Enter John Harrison (Benedict Cumberbatch), a mysterious terrorist and turncoat agent who Admiral Marcus (Peter Weller) believes has betrayed the Federation to serve the Klingon Empire. Harrison brutally attacks a Starfleet meeting, killing Pike and sending Kirk into a vengeful rage. Although Spock, Scotty, and the rest of the crew believe Kirk is blinded by emotion, Marcus decides to grant Kirk’s request to pursue Harrison into the Klingon Empire, and to carpet bomb his location with 72 photon torpedoes to make sure the bastard’s dead.
When Harrison reveals himself to Kirk as Khan Noonien Singh, he might as well have said “My name is Anakin Skywalker” for all the meaning it has for Kirk. It means a lot to the audience, though – the re-introduction of one of STAR TREK’s most well-known villains. But there’s no weight, no resonance to the reveal, because there’s no history between them – yet. Khan wants Kirk to know the truth – that he’s simply a pawn in Marcus’ machinations to start a war with the Klingon Empire.
I actually thought this was a fascinating use of the character – this isn’t the Khan of “Space Seed” or WRATH OF KHAN, and he even has a sense of nobility about him as he and Kirk form an uneasy alliance to stop Marcus. I also liked how in this reality, the Federation was quickly becoming more militarized since Vulcan’s destruction, and since TREK has always been somewhat topical, those themes felt especially relevant. I loved Scotty’s plea to Kirk to not undertake the mission – “We’re supposed to be explorers!” – and I think Gene Roddenberry would have approved the symbolic way that STAR TREK INTO DARKNESS addresses the War on Terror.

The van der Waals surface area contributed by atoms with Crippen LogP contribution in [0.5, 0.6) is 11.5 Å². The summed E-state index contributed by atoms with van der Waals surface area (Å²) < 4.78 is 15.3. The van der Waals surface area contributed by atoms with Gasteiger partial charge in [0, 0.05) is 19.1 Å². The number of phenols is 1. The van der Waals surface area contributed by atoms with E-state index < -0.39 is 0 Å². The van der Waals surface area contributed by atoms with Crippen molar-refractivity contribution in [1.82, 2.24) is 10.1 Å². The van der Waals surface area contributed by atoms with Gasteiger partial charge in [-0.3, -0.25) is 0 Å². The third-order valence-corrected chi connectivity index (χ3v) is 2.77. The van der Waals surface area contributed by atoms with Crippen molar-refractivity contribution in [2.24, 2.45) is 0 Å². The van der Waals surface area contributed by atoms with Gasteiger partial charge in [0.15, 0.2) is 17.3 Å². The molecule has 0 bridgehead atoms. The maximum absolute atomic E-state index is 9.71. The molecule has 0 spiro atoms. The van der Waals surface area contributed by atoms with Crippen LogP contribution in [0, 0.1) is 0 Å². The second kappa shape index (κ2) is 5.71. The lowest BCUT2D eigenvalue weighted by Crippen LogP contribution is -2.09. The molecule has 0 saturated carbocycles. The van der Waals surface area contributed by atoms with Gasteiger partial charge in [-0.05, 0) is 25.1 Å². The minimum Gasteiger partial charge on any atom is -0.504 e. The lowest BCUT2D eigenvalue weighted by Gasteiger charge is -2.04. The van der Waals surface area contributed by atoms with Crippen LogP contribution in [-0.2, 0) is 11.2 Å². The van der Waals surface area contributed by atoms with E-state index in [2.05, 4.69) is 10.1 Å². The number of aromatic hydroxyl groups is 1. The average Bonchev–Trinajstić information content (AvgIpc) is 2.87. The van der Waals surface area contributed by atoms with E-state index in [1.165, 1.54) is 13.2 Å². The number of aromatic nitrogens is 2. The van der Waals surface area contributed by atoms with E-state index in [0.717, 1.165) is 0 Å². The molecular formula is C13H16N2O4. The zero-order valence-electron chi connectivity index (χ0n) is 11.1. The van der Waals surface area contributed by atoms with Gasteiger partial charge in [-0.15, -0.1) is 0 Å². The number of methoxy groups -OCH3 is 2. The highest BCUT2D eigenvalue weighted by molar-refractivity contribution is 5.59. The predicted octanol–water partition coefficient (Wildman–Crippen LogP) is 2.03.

There are quite a few plot holes racking up at this point, however. Apparently transwarp technology can transport someone from Earth all the way to Q’onos, but the Enterprise can’t even beam Spock up from a volcano that’s less than a mile away. If transporting tech is so advanced, why are there even starships at all? The plots of both Khan and Marcus seem fairly ridiculous once they are closely examined. Even the way Kirk coolly dismisses his breaking of the Prime Directive feels tonally wrong. Yes, Original Series Kirk broke the Prime Directive all the time. But he had the good sense to at least feel bad about it, or look for every possible alternative. But JJ Abrams, like in 2009’s STAR TREK, manages to charm his way through these plot issues, and his action set pieces are riveting and intense. It’s directed just as confidently as the last one. The plot holes are irritating, but they aren’t detracting from the movie. Not yet.
Then Old Spock shows up, and the movie promptly shits the bed. It’s rare when one scene totally derails a movie into ineptitude, but this scene does it. It’s, of course, always welcome to see Leonard Nimoy again, but this scene gives us such unnecessary exposition and takes the audience completely out of the movie that it doesn’t recover.
That’s when the movie became THE WRATH OF RET-KHAN, and lost me completely.